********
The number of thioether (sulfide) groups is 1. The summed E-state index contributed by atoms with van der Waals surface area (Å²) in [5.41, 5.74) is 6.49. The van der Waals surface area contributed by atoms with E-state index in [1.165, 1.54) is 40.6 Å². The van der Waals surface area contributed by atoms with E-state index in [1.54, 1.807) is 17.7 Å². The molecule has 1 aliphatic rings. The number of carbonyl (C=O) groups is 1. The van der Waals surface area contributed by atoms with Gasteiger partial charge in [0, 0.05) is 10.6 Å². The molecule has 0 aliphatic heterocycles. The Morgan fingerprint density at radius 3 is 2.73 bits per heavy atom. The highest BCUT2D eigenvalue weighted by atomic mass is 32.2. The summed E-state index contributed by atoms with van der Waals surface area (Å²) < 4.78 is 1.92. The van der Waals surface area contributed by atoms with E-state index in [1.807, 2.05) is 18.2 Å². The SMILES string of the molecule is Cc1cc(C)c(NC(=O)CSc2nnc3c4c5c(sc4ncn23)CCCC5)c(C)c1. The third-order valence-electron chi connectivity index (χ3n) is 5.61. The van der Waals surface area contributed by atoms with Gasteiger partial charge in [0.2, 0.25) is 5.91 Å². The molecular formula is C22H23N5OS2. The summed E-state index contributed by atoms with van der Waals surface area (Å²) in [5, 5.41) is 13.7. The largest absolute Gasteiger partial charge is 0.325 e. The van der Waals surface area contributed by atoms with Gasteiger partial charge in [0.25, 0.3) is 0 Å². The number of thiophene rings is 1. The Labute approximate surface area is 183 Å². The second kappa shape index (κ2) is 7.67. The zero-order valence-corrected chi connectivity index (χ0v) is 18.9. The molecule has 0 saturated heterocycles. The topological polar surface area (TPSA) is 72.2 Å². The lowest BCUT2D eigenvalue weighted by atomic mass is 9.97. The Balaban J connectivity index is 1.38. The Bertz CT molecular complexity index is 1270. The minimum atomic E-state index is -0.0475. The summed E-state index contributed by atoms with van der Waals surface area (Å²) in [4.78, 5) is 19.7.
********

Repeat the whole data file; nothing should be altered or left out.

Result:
The number of thioether (sulfide) groups is 1. The summed E-state index contributed by atoms with van der Waals surface area (Å²) in [5.41, 5.74) is 6.49. The van der Waals surface area contributed by atoms with E-state index in [1.165, 1.54) is 40.6 Å². The van der Waals surface area contributed by atoms with E-state index in [1.54, 1.807) is 17.7 Å². The molecule has 1 aliphatic rings. The number of carbonyl (C=O) groups is 1. The van der Waals surface area contributed by atoms with Gasteiger partial charge in [0, 0.05) is 10.6 Å². The molecule has 0 aliphatic heterocycles. The Morgan fingerprint density at radius 3 is 2.73 bits per heavy atom. The highest BCUT2D eigenvalue weighted by atomic mass is 32.2. The summed E-state index contributed by atoms with van der Waals surface area (Å²) < 4.78 is 1.92. The van der Waals surface area contributed by atoms with E-state index in [1.807, 2.05) is 18.2 Å². The SMILES string of the molecule is Cc1cc(C)c(NC(=O)CSc2nnc3c4c5c(sc4ncn23)CCCC5)c(C)c1. The third-order valence-electron chi connectivity index (χ3n) is 5.61. The van der Waals surface area contributed by atoms with Gasteiger partial charge in [0.2, 0.25) is 5.91 Å². The molecular formula is C22H23N5OS2. The summed E-state index contributed by atoms with van der Waals surface area (Å²) in [5, 5.41) is 13.7. The largest absolute Gasteiger partial charge is 0.325 e. The van der Waals surface area contributed by atoms with Gasteiger partial charge in [0.25, 0.3) is 0 Å². The number of thiophene rings is 1. The Labute approximate surface area is 183 Å². The second kappa shape index (κ2) is 7.67. The zero-order valence-corrected chi connectivity index (χ0v) is 18.9. The molecule has 0 saturated heterocycles. The topological polar surface area (TPSA) is 72.2 Å². The lowest BCUT2D eigenvalue weighted by atomic mass is 9.97. The Balaban J connectivity index is 1.38. The Bertz CT molecular complexity index is 1270. The minimum atomic E-state index is -0.0475. The summed E-state index contributed by atoms with van der Waals surface area (Å²) in [4.78, 5) is 19.7.